When there’s something like a terrible oil spill in the ocean, we have special radars that we’ll put out on planes to go out and map the extent of the spill, because that’s really hard to do. When it comes to things like earthquakes, we use satellites to map the motions of the [tectonic] plates so that we can get a better understanding of how the Earth moves and where earthquakes might happen next. We even have a program that specifically looks at natural disasters and how we can best support the other agencies that are delivering the aid.

Jim Green: One of the things that NASA does that really is so important is to use those assets [to provide] quick response capability, and to distribute that data to the right places. How do we do that?

Tom Wagner: When there’s an action like that, the messages come into NASA headquarters to the person who is the disasters program manager. Right away they rally the scientific community, [including] people from the NASA centers but also from academia, to figure out what are the best things we can do to help.

One really good example was the Nepal earthquake that happened [in 2016] where they got together to look at things like landslides, because it’s not just what happened during the initial shaking, but later on when you get rain, how has the landscape changed and where are there most likely to be landslides?

Responding to the devastating magnitude 7.8 earthquake in Nepal in 2015, this 40 by 50 kilometer (25 by 31 mile) Damage Proxy Map shows the region around Kathmandu. Using radar data from the Italian COSMOS-SkyMed satellite, the colored pixels on the map indicate where damage caused by the earthquake is, by comparing to old satellite images. Image credit: NASA/JPL–Caltech/ASI/Google Earth.

Jim Green: Your area of expertise is in the cryosphere. What does that mean, and what do you do exactly?

Tom Wagner: Yeah, it’s kind of a fun job title. Technically, I’m in charge of all the ice on the planet. I work pretty closely with colleagues at other agencies like the NSF (National Science Foundation).

We’re trying to understand how the Earth is changing as a system, and one of the biggest [things] is how are we losing ice from places like Greenland and Antarctica, and how is that contributing to sea level rise, and then also how is the sea ice changing in the Arctic and Antarctica, and what does that mean for us as a planet.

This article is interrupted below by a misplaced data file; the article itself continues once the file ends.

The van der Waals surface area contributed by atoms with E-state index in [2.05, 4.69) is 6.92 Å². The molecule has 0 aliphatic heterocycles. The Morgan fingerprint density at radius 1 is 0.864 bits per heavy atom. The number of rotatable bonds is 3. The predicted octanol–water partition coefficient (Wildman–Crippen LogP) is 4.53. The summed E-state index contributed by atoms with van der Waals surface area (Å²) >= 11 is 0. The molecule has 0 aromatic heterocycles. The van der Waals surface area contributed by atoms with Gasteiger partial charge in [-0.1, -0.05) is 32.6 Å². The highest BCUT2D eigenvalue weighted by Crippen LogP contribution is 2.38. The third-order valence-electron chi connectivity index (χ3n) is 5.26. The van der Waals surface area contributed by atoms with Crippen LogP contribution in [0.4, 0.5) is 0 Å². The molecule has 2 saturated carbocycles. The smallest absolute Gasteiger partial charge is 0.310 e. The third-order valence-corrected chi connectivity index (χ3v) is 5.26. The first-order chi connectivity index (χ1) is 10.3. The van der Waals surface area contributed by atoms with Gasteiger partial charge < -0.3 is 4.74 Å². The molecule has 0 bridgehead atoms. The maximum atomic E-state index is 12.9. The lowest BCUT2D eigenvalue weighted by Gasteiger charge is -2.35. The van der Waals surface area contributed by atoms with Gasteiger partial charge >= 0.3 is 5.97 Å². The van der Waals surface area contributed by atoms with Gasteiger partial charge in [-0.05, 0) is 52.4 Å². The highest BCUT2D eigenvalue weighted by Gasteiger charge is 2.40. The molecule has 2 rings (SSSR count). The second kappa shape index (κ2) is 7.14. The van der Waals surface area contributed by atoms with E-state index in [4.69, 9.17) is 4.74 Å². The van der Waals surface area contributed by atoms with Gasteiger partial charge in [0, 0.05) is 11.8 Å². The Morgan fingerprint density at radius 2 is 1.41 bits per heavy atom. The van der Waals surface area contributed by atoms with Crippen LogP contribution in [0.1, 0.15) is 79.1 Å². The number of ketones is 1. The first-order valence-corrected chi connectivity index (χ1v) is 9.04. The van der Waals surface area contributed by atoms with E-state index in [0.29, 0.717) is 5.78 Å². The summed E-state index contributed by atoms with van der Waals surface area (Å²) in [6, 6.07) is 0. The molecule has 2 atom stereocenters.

Then we’re also doing things like looking at ice and snow in the Himalayas to understand how water resources are going to be affected for the billions of people who live here as the planet continues to change.

Jim Green: One of the things that we’ve uncovered is that, in Earth’s past, [our planet has] gone through various stages, one of which we call Snowball Earth. What can you tell us about what happened during that period?

Tom Wagner: You’re talking about going back hundreds of millions of years to when the planet was frozen solid from the poles to the equator. Probably what happened was [that it was] a time when carbon dioxide (CO2) was drawn down so low [from the atmosphere] that the planet got cold. Now the big thing is, once you freeze the planet over, and we have good evidence of that from things like glacial striations that we find on rocks from those periods, how do you get the planet out of it, because ice reflects almost all of the sunlight that hits it back into space. It’s like a perfect mirror.

One of the theories is that eventually volcanoes generate enough CO2 to begin to warm the planet up, so that that ice actually melts. It’s a good example of how we can apply the same principles we see operating on the Earth today [to what happened] back in time to understand how the planet changed and evolved.

An artist’s impression of Snowball Earth. Image credit: MIT.